Ray Stark, a legendary Hollywood film producer, talent agent and deal maker who made over 125 films including such classics as “Funny Girl,” “The Way We Were” and “Night of the Iguana” has died, his former publicist said Sunday. He was 88.
Stark, who discovered Barbra Streisand at a New York nightclub and persuaded a reluctant Columbia Pictures to award the singer her Oscar-winning role in “Funny Girl,” died in his sleep early Saturday morning after a long illness, said publicist and longtime friend Warren Cowan.
Stark also produced the hit Broadway musical “Funny Girl,” which starred Streisand as well. Both the Broadway musical and film depicted the life of Stark’s mother-in-law, vaudeville and radio comedienne Fanny Brice. Stark was married to Brice’s daughter, Frances Brice, for 53 years until her death in 1992.
During an illustrious career spanning six decades, Stark produced films for all of the major studios and worked with Neil Simon to bring 11 of his scripts to the screen, including ”The Sunshine Boys,” “The Goodbye Girl,” “California Suite,” ”Biloxi Blues” and “Brighton Beach Memoirs.”
Among some of the other hit films produced by Stark’s company, Rastar Productions, were “Steel Magnolias,” “Peggy Sue Got Married,” “Smokey and the Bandit,” The Electric Horseman,” and “Funny Lady.”
Stark never won an Oscar, but in 1980 he was awarded the most prestigious honor bestowed upon producers by the Academy of Motion Picture Arts and Sciences -- the Irving G. Thalberg Memorial Award for a lifetime of achievement in film.
Stark’s films did win Oscars for a number of actors including Streisand, George Burns for “The Sunshine Boys,” Richard Dreyfus for “The Goodbye Girl” and Maggie Smith for ”California Suite.”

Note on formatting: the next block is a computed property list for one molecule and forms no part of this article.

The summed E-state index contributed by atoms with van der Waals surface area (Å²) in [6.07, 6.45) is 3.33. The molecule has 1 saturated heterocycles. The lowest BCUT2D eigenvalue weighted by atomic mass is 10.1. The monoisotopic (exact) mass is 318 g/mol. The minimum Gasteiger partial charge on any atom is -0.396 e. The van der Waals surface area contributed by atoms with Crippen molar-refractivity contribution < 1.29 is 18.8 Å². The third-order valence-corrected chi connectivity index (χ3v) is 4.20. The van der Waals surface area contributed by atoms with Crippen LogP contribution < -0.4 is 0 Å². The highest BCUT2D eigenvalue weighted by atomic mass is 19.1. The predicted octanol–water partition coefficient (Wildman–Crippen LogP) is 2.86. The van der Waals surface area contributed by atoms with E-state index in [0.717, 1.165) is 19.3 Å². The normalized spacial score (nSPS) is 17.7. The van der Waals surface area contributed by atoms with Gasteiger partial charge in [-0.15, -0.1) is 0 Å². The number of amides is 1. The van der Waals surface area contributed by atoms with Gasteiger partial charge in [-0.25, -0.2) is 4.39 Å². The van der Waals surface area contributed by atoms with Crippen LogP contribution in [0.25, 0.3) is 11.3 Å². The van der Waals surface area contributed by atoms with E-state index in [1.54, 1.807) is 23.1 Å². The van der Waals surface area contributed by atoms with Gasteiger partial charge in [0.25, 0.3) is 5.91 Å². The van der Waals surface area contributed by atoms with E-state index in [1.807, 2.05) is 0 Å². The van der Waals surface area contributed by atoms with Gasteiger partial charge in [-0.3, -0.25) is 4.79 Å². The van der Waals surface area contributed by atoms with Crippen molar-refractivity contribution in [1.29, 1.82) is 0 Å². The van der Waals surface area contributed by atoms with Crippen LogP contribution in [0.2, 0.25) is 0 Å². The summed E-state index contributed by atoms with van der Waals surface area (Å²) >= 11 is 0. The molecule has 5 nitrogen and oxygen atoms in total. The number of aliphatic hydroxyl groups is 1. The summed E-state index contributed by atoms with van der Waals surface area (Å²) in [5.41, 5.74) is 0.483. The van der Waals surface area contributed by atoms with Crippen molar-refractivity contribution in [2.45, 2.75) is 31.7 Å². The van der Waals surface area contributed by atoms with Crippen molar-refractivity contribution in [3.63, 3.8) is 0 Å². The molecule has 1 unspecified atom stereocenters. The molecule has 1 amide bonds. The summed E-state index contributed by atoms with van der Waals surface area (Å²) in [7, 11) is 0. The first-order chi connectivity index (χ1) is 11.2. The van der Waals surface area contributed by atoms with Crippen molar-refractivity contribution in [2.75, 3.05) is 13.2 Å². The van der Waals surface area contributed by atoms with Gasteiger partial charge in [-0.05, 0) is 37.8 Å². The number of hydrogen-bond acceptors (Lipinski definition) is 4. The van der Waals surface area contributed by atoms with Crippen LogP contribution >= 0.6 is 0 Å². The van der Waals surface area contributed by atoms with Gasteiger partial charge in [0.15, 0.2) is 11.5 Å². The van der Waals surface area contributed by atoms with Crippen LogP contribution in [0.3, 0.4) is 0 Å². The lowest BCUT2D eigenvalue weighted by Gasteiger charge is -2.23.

“Barbarians at the Gate,” the first film Stark produced for television, won the Emmy for Best Made for TV Movie in 1993 and is among the top five Neilsen-rated films of all time for HBO.
Stark left law school at New York University and a job as a copy boy at the New York Journal American to move to Hollywood in 1938. His first job was writing photo captions for the Warner Bros. publicity department.
In 1940, shortly after his marriage to Brice, Stark became a literary agent. Then after serving in the U.S. Navy during World War Two, Stark became a Hollywood agent for the Famous Artists Agency in 1949, representing such stars as Lana Turner, Ava Gardner, Kirk Douglas and Richard Burton.
He resigned his executive position with Famous Artists in 1957 to move into film production. The first films he produced were “The World of Suzie Wong” in 1960, and Tennessee Williams’ ”Night of the Iguana,” starring Richard Burton in 1961.
In the late 1970s, Stark purchased a controlling interest in Columbia Pictures. He became a significant shareholder of Coca Cola Co. when the soft drink company acquired Columbia in 1982.
Stark donated millions of dollars to a variety of charities including the University of Southern California Film School, the UCLA Television and Film School, the American Film Institute, the UCLA Medical Center and Cedars-Sinai Hospital.
A respected art collector, Stark served on the board of trustees at the Los Angeles County Museum of Art, which will receive much of his renowned art collection.
Stark is survived by a daughter and granddaughter. He had a son who died of a drug overdose in 1970.